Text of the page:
Take Note: Does My Child Need To Be Cured? / Why some parents reject a cure for their child’s disability
When our children fall, we mend the cuts and bruises. For children with special needs, “fixing” their conditions is more complicated. Some kids’ disabilities can’t be cured—not yet, at least.
Other people just don’t want a cure.
In a 2017 New York Times article titled “‘Cure’ Me? No Thanks,” Ben Matlin, who has spinal muscular atrophy and uses a wheelchair, explains why he’s choosing not to chase after a cure promised by a new drug—besides the risk and the financial investment, his condition is part of his identity. It’s something he takes pride in. “You don’t try to cure something you like about yourself,” he writes.
“We think people might want to be fixed, but many of them are happy the way they are,” says Jessi French, a board certified behavior analyst with Crosspoint Autism Therapy in Plano. Many of the children and young adults she works with don’t feel they need to be cured at all.
“We are pushing society standards on them that they don’t care to follow,” she says.
French believes treating symptoms is essential for teaching self-regulation and coping skills, especially when a child has self-injurious behaviors.
Treat or Cure?
But searching for a cure for your child could imply that
something is wrong with them.
In 2016, national advocacy organization Autism Speaks
removed the controversial word “cure” from its mission
statement due to pushback from people in the autism community.
“I think you have to think about where on the spectrum your child is,” says Euless mom Trina Hoover, who has two sons with autism. “If there is an upper end, you want to treat that but you don’t want to take away the things that make him unique.”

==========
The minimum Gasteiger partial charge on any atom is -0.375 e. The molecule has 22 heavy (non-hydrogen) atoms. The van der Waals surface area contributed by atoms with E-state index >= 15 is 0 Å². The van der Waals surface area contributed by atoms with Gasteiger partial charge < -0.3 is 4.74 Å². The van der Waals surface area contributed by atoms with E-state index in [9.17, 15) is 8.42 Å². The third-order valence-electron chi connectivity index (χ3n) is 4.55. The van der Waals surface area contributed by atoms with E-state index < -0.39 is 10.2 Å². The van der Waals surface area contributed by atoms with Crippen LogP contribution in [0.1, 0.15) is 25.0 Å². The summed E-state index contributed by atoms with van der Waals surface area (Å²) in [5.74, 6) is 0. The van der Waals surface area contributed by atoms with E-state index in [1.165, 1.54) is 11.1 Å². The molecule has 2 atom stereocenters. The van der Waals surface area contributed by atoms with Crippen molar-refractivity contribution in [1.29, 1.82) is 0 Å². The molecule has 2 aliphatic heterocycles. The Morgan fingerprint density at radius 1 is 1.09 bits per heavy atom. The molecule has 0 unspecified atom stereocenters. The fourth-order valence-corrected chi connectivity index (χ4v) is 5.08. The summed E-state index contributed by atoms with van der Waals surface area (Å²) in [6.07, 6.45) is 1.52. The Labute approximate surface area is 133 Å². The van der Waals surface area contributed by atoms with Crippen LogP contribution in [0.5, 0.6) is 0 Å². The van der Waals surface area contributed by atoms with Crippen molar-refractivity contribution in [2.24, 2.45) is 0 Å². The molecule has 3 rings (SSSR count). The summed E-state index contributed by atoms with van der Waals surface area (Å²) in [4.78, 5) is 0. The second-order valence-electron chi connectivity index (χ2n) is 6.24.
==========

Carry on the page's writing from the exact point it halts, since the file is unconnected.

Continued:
Her oldest, 12-year-old Jonathan, has autism and neurofibromatosis (NF), a painful disorder that also causes cognitive and motor delays. Though Hoover actively fundraises for a cure for the painful symptoms of NF, she feels that her son can function in society with
autism. Instead of seeking a cure, she focuses on improving his life skills so that he can become an independent adult.
Jonathan’s 9-year-old brother, Daniel, also has autism, but understanding his surroundings is more of a gray area than it is for Jonathan. The third-grader needs consistent
implementation of behavioral supports; otherwise, he becomes defensive, and he’s tried to run from his school campus.
But even though his behaviors are more involved, “a life is a life is a life, no matter what they have,” she says, adding that rejecting her son’s autism outright would be “too much social engineering.”
In today’s society, “the push is for a neurodiverse world,”
French explains. “Everybody can be included and live in an allinclusive world.”
Still, not every parent rejects the idea of a cure.
McKinney dad Chad Kleis has an 11-year-old son, Hunter, with moderate autism. Though Kleis does not making finding a cure for Hunter’s condition a priority, he’s not opposed to the idea. “I am never looking for a cure,” he says, “but if I find one along the way—great!”
For parents who welcome a cure, how can they find a balance between celebrating who their child is and working to eliminate their child’s condition?
The Way It Is
Dallas-area marriage and family therapist Marsha Ring
advises parents to stay calm and not show anxiety about their child’s condition. “Anxiety is contagious,” she says.
Instead, she counsels parents to “accept the way it is”—even if you hope for a cure.
“Some things are out of our control,” she says, “but we can make the person comfortable.”
Kleis supports his son by doing everything possible to enhance Hunter’s future through therapies and interventions.
“I have always tried to eliminate anything that would stand in the way of his quality of life,” he explains. “Then, at least I can say I’ve tried everything.”